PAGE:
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Jobs bill


The Jobs Bill and Other Faux Remedies



On March 17 Congress passed the “Hire Now Tax Cut” giving companies a break from paying Social Security taxes for the remainder of the year on any new workers hired who have been unemployed for at least 60 days.


The legislation is a token response to the emerging consensus in both the mainstream and independent media that the economy’s unemployment problem is cumulative, structural and long term. But the prescription is entirely inadequate to the diagnosis. This should come as no surprise, as official sources have offered muddled and confusing accounts of the patient’s malaise.


The Official Story: Unrealistic Optimism and Misleading Statistics


The White House and the Fed can’t seem to coordinate their stories. In January the president’s Council of Economic Advisors reported that the official unemployment rate would remain close to 10 percent for at least 3 years, through 2012. The Council foresees unemployment above 6% through 2015 and above 5% through 2020. But on Feb. 24 Ben Bernanke reported to Congress a projected unemployment rate of 6.5 to 7.5 percent by the end of 2012.


Both estimates almost certainly display the typical overoptimism of official economic forecasts. There are two main reasons for the chronic unrealistic optimism. The official measure of unemployment excludes both those who have given up looking for work because of the lack of jobs, and involuntary part-time workers. If these are taken into account, the more realistic unemployment rate would be at least 16-17 percent.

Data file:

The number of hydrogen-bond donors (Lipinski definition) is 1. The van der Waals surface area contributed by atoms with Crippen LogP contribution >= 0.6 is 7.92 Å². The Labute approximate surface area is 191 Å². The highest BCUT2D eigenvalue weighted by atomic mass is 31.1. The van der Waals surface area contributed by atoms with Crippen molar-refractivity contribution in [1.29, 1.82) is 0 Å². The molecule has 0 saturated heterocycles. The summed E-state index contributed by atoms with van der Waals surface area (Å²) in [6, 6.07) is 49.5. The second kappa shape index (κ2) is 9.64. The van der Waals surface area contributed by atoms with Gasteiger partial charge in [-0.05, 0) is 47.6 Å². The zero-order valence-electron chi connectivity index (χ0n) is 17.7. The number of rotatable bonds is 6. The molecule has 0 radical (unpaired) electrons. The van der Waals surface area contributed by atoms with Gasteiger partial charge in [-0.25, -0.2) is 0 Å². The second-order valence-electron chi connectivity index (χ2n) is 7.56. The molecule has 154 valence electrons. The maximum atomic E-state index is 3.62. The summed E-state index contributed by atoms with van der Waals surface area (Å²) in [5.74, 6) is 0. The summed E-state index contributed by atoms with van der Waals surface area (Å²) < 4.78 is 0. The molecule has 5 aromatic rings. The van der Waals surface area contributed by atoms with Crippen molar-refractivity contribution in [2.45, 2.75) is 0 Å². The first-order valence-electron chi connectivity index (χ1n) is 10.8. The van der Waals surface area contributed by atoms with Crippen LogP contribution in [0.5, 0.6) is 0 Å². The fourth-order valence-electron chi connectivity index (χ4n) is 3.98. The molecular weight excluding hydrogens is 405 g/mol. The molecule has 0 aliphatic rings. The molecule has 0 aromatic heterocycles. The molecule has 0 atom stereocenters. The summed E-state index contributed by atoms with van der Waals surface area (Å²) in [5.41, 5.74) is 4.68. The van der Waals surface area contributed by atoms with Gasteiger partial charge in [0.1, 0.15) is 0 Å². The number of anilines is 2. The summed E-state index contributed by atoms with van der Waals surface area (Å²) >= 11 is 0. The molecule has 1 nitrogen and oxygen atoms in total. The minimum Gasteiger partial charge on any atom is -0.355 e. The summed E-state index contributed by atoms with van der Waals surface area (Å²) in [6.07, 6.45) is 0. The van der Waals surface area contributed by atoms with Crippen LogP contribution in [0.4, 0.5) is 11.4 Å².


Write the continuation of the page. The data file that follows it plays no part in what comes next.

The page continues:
A second factor distorting unemployment projections is the unrealistic rate of economic growth projected by official sources. The Council assumed real GDP growth of 3.0 percent this year, and 4.3 percent in 2011. Bernanke forecast “a moderate-paced economic recovery, with economic growth of roughly 3 to 3.5 percent in 2010 and 3.5 to 4.5 percent in 2011, consistent with modern economic growth.” By “modern economic growth” Bernanke refers to the healthy growth rates of what economists call the “Golden Age”, the period from 1949 to 1973. This was the longest period of sustained economic expansion in American history: the economy grew at an average annual rate of 4.3 percent -the growth rate foolishly predicted, recall, for next year by the Council of Economic Advisors- and private-sector jobs increased at a rate of 3.5 percent a year. And in 1973 the real median wage was the highest it’s ever been.


The Golden Age is a benchmark for the authorities, and “recovery” is taken to mean a return to growth and employment rates at or close to those of 1949-1973.




It is worth looking at some of the ways the administration and the media suggest the implausible scenario that Golden-Age economic conditions are on the way to resurrection.


Statistical manipulation and half-truths are not uncommon. For example, in January the economy continued to bleed jobs, which is bad; it was also widely reported that the unemployment rate fell, which looks good. Both stats are accurate. How is this possible? The official unemployment rate fell because the number of workers leaving the workforce declined more rapidly than job losses.